At 04:09 PM 12/14/01 -0500, Sean James wrote:
>I like using split planes; using a poured internal plane is the same as an
>external plane - every time you add or move holes, components, etc., you
>have to repour the plane. Whereas a split plane doesn't have that problem;
>as long as the via or pad is tied to the correct net, it stays connected, no
>matter how much you move it. Also, I think a split plane makes for a smaller
>file size & gerber plot.

Yes, those are all advantages of split planes over pours.

However, these are the advantages of pours that come to mind:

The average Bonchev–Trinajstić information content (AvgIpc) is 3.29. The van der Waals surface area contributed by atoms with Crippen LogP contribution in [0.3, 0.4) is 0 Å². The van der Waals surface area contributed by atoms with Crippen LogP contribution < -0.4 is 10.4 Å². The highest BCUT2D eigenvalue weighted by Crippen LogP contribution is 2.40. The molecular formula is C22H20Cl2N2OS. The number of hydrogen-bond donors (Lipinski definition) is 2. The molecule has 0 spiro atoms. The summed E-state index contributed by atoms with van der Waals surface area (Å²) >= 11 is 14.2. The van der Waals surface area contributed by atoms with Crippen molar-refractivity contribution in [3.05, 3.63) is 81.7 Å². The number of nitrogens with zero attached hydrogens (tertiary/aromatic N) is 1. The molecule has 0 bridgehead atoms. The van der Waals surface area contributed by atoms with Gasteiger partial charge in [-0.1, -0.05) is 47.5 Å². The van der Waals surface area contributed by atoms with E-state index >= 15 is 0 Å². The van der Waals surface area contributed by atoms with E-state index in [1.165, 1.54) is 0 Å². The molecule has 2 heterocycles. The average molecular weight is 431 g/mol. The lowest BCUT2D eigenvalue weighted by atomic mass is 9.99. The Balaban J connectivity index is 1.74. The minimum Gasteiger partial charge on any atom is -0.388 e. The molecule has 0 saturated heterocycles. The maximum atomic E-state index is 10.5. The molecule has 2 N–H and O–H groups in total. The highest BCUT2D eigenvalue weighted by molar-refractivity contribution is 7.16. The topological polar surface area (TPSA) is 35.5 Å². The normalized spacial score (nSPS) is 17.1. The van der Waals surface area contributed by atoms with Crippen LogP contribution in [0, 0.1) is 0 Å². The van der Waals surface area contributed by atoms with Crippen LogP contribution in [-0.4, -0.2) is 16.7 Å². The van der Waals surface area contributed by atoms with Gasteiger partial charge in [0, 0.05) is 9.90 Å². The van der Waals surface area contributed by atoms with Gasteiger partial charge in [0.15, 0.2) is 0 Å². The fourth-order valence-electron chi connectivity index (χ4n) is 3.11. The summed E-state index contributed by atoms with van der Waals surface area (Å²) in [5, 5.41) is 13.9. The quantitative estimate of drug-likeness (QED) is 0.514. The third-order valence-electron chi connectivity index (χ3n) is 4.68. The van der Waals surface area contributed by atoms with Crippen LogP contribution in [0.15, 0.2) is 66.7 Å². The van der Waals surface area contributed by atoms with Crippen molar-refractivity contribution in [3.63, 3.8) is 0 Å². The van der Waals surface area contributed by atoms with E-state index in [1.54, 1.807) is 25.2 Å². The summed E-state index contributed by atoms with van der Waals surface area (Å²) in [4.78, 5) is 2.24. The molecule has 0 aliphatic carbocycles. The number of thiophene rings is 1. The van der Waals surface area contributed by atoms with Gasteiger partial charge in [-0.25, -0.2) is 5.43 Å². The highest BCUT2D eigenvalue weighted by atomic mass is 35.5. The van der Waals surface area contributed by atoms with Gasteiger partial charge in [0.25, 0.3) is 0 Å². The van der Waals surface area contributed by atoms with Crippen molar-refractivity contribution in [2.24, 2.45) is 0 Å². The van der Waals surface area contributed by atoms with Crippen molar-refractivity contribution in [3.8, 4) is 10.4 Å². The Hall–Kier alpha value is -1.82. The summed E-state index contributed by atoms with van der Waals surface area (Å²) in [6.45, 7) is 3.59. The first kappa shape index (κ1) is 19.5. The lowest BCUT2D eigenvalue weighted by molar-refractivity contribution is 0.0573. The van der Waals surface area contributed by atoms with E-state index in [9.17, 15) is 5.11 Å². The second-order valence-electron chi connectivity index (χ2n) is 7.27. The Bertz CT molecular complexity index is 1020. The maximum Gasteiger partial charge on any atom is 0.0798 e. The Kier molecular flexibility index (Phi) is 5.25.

DRC is complete. Split planes can have opens that will not be detected. 
Rarely, shorts have been reported, I'm not so sure about that.

It's easier to wire two pads together if pours are used rather than split 
planes. With split planes one must draw a split around the two pads.
Split planes are essentially good for connecting areas (like pours), but 
pours can be combined on a layer with positive track, split planes, 
presently, cannot (except as a manually inspected workaround, the 
inspection is necessary to insure there are no shorts; the layer plots are 
merged.)


[EMAIL PROTECTED]
Abdulrahman Lomax
Easthampton, Massachusetts USA

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